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NTSB begins investigation into NYC train collision that caused subway derailment

NTSB begins investigation into subway derailment
NTSB begins investigation into subway derailment 02:37

NEW YORK -- The National Transportation Safety Board is on the scene of Thursday's Upper West Side subway derailment to figure out what went wrong in the tunnel near 96th Street.

Investigators say vandals pulled the emergency brakes in an empty train car, which led to a domino effect.

The NTSB said it's not ruling anything out, but it appears train operators were instructed by the control center to cut the brakes on the out-of-service train and push it to the rail yard just before it collided with a 1 train carrying passengers. 

"It is too early to determine probable cause, whether it's human error, whether it's mechanical," said NTSB Chair Jennifer Homendy. "It's easy to blame humans. Human error is a symptom of a system that needs to be redesigned."

The MTA said it ruled out equipment failure as the cause of the collision, while the workers union claims conductors were not at fault. The agency believes the passenger train had a green light, but the out-of-service train was proceeding for some reason. 

"The signal system needs to interact with the train itself. The train that moved, it was disabled and so when you have the mechanical portion of the train that is having challenges, that's why you have a secondary backup, which in this case were the operators," said New York City Transit President Richard Davey. 

Watch Ali Bauman's report

NTSB begins investigation into New York City train collision 03:02

Friday, the Transit Workers Union defended the conductors. 

"The movements of the out-of-service train on the tracks were controlled by management," said TWU Local 100 President Richard Davis. "Management gives the directions or orders how to move the train." 

The trains' lack of inward or outward facing cameras hinders the investigation, the NTSB added. 

The derailment happened Thursday afternoon when a 1 train carrying about 300 passengers collided at a low speed with an empty train car that was out of service after being vandalized.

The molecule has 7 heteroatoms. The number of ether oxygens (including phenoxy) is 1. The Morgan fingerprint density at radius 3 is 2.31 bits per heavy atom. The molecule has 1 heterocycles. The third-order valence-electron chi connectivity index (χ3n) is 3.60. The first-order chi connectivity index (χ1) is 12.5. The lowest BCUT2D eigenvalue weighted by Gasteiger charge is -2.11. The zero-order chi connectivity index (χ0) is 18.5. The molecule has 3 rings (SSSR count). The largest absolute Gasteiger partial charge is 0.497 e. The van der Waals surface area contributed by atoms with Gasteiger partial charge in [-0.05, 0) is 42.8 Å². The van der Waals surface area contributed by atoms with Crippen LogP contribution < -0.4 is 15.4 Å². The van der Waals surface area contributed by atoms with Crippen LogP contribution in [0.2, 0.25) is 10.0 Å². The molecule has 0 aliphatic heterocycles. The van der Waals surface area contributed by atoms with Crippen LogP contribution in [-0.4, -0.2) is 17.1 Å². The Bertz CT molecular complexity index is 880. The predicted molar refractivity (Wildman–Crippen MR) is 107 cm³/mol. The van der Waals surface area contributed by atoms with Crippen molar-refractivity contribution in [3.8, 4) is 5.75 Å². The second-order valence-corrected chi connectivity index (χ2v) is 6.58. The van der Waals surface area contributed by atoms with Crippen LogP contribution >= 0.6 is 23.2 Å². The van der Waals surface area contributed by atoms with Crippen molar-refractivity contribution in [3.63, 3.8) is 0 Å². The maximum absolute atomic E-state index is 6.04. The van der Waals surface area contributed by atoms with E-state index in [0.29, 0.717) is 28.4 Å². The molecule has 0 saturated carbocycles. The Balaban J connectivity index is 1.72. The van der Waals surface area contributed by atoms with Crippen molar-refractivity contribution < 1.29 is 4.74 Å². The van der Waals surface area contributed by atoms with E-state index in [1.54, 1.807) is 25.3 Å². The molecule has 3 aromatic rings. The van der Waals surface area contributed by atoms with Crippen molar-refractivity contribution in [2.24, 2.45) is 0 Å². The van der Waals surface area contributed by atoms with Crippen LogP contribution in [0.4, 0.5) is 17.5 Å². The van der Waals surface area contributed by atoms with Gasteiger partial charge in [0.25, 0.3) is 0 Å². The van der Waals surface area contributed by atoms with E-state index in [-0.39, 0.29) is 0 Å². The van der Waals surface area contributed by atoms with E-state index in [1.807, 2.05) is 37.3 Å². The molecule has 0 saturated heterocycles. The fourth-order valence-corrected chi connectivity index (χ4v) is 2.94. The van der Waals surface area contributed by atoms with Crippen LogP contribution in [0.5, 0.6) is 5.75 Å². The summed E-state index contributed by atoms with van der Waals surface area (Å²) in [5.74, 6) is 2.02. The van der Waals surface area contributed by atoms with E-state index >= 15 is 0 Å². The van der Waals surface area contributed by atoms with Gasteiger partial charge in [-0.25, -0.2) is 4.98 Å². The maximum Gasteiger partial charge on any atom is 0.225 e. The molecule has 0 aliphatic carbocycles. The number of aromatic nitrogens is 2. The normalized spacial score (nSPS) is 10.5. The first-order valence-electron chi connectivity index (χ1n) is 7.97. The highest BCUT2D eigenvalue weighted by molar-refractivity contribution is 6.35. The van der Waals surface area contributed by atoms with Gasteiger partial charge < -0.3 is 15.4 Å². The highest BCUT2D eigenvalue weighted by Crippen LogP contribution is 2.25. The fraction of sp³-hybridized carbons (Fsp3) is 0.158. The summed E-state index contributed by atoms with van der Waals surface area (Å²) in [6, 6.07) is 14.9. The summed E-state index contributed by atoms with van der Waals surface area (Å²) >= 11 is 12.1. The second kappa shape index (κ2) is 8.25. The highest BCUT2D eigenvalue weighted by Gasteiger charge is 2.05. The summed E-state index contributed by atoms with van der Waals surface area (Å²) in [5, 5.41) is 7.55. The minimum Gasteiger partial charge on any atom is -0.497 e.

"The front five cars, or the leading five cars, have no brakes, have no power. It's essentially rolling stock," said Homendy. "They past through some signals, approach signals and a home signal, and in that configuration, in that push mode, that train struck a northbound train at a crossover." 

Hundreds of MTA crews have been working underground to delicately remove the damaged train cars from the tunnel so they can restore regular service. 

"There is a lot of damage to the trains. There are, there's a lot of damage along the track," Homendy said.

"The train is currently sitting on ties, railroad ties, really wooden blocks, and the last piece of this will be to bring in a new truck, put the car on top of it and then roll it out," said Davey. 

"Our mission overall is to always understand how something happened, why something happened, an event happened, to prevent it from happening again," Homendy said.

NTSB news conference on NYC subway crash, derailment 18:29

The MTA had restored limited service on the 1 and 3 lines for Friday evening's rush, but 2 trains continued running on the 5 line. 

In the meantime, dozens of shuttle buses have been brought in to help reroute commuters. 

"I'll have to figure out, like with the buses, how to get around," said Christiana Blain. 

"Going to work is one thing, but coming back is something else. Trying to get back home is a whole adventure," Harlem resident Jeffrey Banks said.

"That's New York ... We gotta take the bitter with the sweet," Spanish Harlem resident Patrece Mitchell said.

The owner of Field Trip in Harlem had to step in to help on Friday after a number of his employees were stuck trying to get to work.

"Some were an hour, even two hours late. That's why I'm here today at the Harlem location because I was a cashier," JJ Johnson said.

"I didn't even see a shuttle bus, so I had to cross over blocks to get up here. It was crazy," Field Trip employee Thomas Gregory said.

About 25 people suffered minor injuries in the subway collision, including some MTA employees. 

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